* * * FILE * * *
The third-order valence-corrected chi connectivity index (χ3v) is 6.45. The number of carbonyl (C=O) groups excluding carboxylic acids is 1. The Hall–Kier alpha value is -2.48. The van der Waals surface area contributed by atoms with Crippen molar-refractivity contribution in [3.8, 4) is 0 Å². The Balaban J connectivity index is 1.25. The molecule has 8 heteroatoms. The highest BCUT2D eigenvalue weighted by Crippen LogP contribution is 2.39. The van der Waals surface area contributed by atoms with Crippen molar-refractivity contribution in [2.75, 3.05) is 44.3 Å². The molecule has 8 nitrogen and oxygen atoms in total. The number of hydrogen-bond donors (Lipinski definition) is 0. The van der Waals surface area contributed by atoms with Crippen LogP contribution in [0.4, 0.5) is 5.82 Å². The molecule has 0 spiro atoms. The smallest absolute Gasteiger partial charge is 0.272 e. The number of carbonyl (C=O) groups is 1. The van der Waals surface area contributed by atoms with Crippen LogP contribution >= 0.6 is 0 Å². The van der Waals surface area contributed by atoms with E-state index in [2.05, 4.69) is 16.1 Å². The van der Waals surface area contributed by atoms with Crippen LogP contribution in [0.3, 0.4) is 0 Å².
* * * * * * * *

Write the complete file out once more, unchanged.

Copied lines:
The third-order valence-corrected chi connectivity index (χ3v) is 6.45. The number of carbonyl (C=O) groups excluding carboxylic acids is 1. The Hall–Kier alpha value is -2.48. The van der Waals surface area contributed by atoms with Crippen molar-refractivity contribution in [3.8, 4) is 0 Å². The Balaban J connectivity index is 1.25. The molecule has 8 heteroatoms. The highest BCUT2D eigenvalue weighted by Crippen LogP contribution is 2.39. The van der Waals surface area contributed by atoms with Crippen molar-refractivity contribution in [2.75, 3.05) is 44.3 Å². The molecule has 8 nitrogen and oxygen atoms in total. The number of hydrogen-bond donors (Lipinski definition) is 0. The van der Waals surface area contributed by atoms with Crippen LogP contribution in [0.4, 0.5) is 5.82 Å². The molecule has 0 spiro atoms. The smallest absolute Gasteiger partial charge is 0.272 e. The number of carbonyl (C=O) groups is 1. The van der Waals surface area contributed by atoms with Crippen LogP contribution >= 0.6 is 0 Å². The van der Waals surface area contributed by atoms with E-state index in [2.05, 4.69) is 16.1 Å². The van der Waals surface area contributed by atoms with Crippen LogP contribution in [0.3, 0.4) is 0 Å².